As a result, the witness undertaking this kind of action may ultimately be, and often is, considered an outcast member of the community – Nestbeschmutzer, literally “sullying their own nest”, being harshly disciplined by their own compatriots up to the point of ostracism. The parameter of being “outcast” seems however to come in degrees: the practice of many witnesses is based in this context on a particular, multifaceted caution (even if they are unaware of it). They balance on the edge of whether the community is willing and able to accept a degree of “testimonial risk”. And this risk may be indeed significant, as the examples of Ireneusz Ślipek and Zbigniew Romaniuk, memory activists engaged in the commemoration of Jewish victims, respectively in Warta and Brańsk, show – they both exist on the margins of their communities. Or, it may bring even more severe outcomes, as in the case of Leon and Leszek Dziedzic from Jedwabne, father and son, an eyewitness and his “trustee”, who decided to move out from the village and move to the US due to the growing hostility and acts of aggression committed against them (Bikont 2016). Finally, the risk of being an outcast often influences the degree to which a witness would be willing to share his or her memories about the difficult past, and the general political climate, such as caused by passing the “Holocaust bill” by the Polish parliament in 2018, may significantly reinforce this tendency.

The official

The function of the witness can be undertaken in the form of a public task. A witness may be called on to perform this task by their own sense of obligation and competence or legitimised by various institutional networks. In our view, Adam Bartosz can be considered an official witness. He is the organiser of local initiative the Romani Caravan of Memory that commemorates sites of Romani genocide in Lesser Poland: every year, Romani and non-Romani participants travel from Tarnów to four locations of the killings: Żabno, Borzęcin, Bielcza and Szczurowa (Bartosz 2015). Bartosz is not only the creator and host of the Caravan, and the master of ceremony conducting the celebrations at each of the visited locations of the Romani genocide. Every year, he also tells the history of each site and creates communal structures on which he transfers a testimonial disposition: now all the participants know what happened and where. “The place where we are now” (Tabor Pamięci 2012), “We have come here once again” (Recording of Romani Caravan of Memory 2017) – in these opening sentences, both the deictic roots of the act of witnessing (“here”) and the immediate invocation of the collective subject “we” are significant, we are about to become both the recipients and the participants of the testimony. Bartosz may be considered an official witness, summoned to perform his duties, because he efficiently navigates and negotiates between various milieus: Romani and non-Romani, local and regional, formal and informal, but also holds symbolic capital (he is also a museum curator and creator of the first Polish permanent exhibition dedicated to the Roma in the Tarnów Ethnographical Museum, as well as a pioneer of commemorating the Jewish community in Tarnów) that allows him to contextualise his actions and include them in local politics.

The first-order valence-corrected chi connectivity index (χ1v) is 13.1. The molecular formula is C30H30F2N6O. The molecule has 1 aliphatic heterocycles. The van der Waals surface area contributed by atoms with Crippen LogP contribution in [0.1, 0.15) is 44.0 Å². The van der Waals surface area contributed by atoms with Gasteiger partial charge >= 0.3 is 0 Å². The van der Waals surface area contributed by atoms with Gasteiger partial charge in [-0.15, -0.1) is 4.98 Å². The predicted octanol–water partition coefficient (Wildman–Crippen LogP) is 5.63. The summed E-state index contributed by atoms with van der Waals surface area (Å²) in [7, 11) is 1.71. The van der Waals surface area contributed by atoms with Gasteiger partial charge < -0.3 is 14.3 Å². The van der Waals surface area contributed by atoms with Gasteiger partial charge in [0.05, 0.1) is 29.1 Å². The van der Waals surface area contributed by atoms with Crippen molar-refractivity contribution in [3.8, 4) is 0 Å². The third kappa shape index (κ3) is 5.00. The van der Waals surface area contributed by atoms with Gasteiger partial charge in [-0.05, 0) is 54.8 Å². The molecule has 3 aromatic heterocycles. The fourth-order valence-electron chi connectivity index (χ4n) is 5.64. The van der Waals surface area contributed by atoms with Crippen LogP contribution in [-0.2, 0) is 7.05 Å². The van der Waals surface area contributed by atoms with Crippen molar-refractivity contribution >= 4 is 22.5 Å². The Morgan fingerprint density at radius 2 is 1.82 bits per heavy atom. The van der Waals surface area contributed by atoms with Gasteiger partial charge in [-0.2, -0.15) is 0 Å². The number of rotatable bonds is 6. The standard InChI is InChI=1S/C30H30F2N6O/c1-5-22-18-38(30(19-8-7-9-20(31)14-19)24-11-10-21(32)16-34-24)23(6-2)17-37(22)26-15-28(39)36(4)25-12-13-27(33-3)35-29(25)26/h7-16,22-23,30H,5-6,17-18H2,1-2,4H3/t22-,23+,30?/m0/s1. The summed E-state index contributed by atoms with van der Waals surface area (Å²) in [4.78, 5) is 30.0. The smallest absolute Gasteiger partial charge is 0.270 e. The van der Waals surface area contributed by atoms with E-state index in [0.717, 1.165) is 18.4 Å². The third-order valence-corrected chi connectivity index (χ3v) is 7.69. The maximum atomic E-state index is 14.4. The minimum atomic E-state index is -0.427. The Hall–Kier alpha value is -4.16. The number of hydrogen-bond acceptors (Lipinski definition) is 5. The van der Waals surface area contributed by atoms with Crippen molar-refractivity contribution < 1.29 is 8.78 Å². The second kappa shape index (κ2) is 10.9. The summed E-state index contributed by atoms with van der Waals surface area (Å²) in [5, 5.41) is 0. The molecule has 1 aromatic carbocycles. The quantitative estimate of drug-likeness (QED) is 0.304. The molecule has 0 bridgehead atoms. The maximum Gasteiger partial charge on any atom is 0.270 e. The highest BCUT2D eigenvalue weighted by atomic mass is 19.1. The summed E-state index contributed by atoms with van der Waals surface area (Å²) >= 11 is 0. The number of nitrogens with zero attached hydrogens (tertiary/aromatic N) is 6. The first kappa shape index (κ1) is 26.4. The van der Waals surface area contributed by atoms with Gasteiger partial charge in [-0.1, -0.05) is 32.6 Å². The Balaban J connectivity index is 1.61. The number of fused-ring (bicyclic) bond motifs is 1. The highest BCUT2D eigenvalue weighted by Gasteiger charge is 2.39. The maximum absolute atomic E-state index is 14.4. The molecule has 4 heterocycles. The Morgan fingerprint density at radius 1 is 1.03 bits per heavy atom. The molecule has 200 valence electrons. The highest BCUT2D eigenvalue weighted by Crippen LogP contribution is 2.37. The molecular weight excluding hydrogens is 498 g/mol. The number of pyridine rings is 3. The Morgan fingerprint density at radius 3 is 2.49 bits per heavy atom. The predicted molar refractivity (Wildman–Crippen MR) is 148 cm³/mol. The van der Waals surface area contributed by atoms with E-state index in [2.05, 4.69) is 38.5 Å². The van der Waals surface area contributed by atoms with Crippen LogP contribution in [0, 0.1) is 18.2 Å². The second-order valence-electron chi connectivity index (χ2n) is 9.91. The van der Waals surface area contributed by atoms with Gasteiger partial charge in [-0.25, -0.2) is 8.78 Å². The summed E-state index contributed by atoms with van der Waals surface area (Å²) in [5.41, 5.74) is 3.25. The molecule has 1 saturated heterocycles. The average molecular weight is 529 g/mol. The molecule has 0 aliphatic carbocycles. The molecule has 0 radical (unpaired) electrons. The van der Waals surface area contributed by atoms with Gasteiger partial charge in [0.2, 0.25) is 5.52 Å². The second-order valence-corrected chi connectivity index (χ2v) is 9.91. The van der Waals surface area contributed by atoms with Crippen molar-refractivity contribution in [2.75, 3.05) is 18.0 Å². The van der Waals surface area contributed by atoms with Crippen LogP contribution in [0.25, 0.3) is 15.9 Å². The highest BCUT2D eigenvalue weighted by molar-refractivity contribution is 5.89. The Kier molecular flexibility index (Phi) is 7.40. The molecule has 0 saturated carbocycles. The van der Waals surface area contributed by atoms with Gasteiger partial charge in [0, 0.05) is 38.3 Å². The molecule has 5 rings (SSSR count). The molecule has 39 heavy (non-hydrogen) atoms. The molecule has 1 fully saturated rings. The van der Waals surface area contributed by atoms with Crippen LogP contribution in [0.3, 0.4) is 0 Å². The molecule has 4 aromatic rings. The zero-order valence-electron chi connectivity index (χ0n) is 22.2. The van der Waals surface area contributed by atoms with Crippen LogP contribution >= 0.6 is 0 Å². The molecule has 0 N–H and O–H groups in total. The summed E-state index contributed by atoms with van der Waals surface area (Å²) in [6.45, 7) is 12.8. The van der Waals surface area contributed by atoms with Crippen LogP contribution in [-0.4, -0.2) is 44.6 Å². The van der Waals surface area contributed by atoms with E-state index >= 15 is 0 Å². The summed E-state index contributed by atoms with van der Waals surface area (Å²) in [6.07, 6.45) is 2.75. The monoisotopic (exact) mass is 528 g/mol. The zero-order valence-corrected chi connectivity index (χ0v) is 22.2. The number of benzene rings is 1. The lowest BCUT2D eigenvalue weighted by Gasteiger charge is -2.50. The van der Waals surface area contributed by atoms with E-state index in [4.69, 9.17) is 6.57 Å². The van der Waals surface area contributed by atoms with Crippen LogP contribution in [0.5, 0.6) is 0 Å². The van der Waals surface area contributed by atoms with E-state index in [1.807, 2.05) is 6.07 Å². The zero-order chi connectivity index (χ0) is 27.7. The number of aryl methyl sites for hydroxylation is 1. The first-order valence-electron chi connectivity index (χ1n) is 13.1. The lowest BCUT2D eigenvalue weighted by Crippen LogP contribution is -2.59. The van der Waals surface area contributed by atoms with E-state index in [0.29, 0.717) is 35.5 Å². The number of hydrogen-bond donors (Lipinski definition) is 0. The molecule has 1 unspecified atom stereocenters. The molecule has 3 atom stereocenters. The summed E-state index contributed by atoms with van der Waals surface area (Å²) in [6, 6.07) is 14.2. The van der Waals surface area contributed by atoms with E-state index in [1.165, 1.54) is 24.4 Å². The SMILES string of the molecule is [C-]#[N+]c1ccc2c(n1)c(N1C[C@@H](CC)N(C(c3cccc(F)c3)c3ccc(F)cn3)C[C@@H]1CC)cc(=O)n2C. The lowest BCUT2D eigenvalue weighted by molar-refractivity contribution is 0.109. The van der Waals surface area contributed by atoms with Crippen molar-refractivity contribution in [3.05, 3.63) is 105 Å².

There is one more figure associated with the Caravan to whom can be attributed the function of an official witness, yet of an entirely different character. Krystyna Gil (1938–2021), one of the few survivors of the mass executions of Roma in Szczurowa, appeared every year during the celebrations as a “guarantor” of the past. The calling of Krystyna Gil was obviously of particular significance – she was a survivor not a bystander – and it was also important that she had become a witness-icon of the Romani genocide. The legitimation of her testimonial presence was grounded by both the indexical nature of her status as a survivor and the symbolic capital she represented, especially since her position had been formed within the discourse of Jewish Holocaust remembrance – her testimony, for instance, was recorded by the biggest Holocaust-related institutions.

The official witness participates in many symbolic orders and their position is guaranteed by recognition on supra-local level. Therefore, the engagement of such people as Jonathan Webber, a university professor who restored the Jewish cemetery in Brzostek (Subcarpatian Voivodship in south-eastern Poland) or the Olympic athlete Dariusz Popiela who dedicated himself to commemorating Jewish killing sites near Krościenko (Lesser Poland) proved to be successful: their position engages local communities and authorities and secures financial support.

The contingent

The previous functions are founded on a variety of structures of undertaking, adopting, usurping or forgoing the testimonial disposition. We may also invoke, however, the basic circumstance of something “calling for” testimony i.e. the situation of being a witness by the very fact of finding yourself in a place where something happens. This fact is accidental, contingent. The key aspect here is the peculiar passivity of the “recipients” of events, like those who act as – to use the phrase cited above – “photographic plates”, on which the event is imprinted. Eye- and earwitnesses come across an event which may – but need not – become the subject of their testimonial activity. This process of unwitting registration captures the testimony of Zofia Kilian from Bielcza, who heard an execution in the forest near Borzęcin: in July 1942, German gendarmes, with the help of the Polish “blue” police, shot 29 Romani men, women and children there (Bartosz 2015: 16–17). The witness recalled: “I heard; shrieks, screams, crying, sobbing, ‘youyk’, literally that kind of wailing. I’m telling you; you couldn’t take it. I didn’t understand their words” (Kołodziejski 2008: 32). The imprint of the past is the material that is difficult to work through; it is incomprehensible, surviving in the form of images, sounds, affects, bodily memory; as a perceptual “deposit” – but one that does not lead to any action from its holder. It is precisely the testimonial situation of interpellation that confers a new positionality of a witness upon a contingent witness, a sensor witness, even though they do not perceive themselves as bearers of a testimony.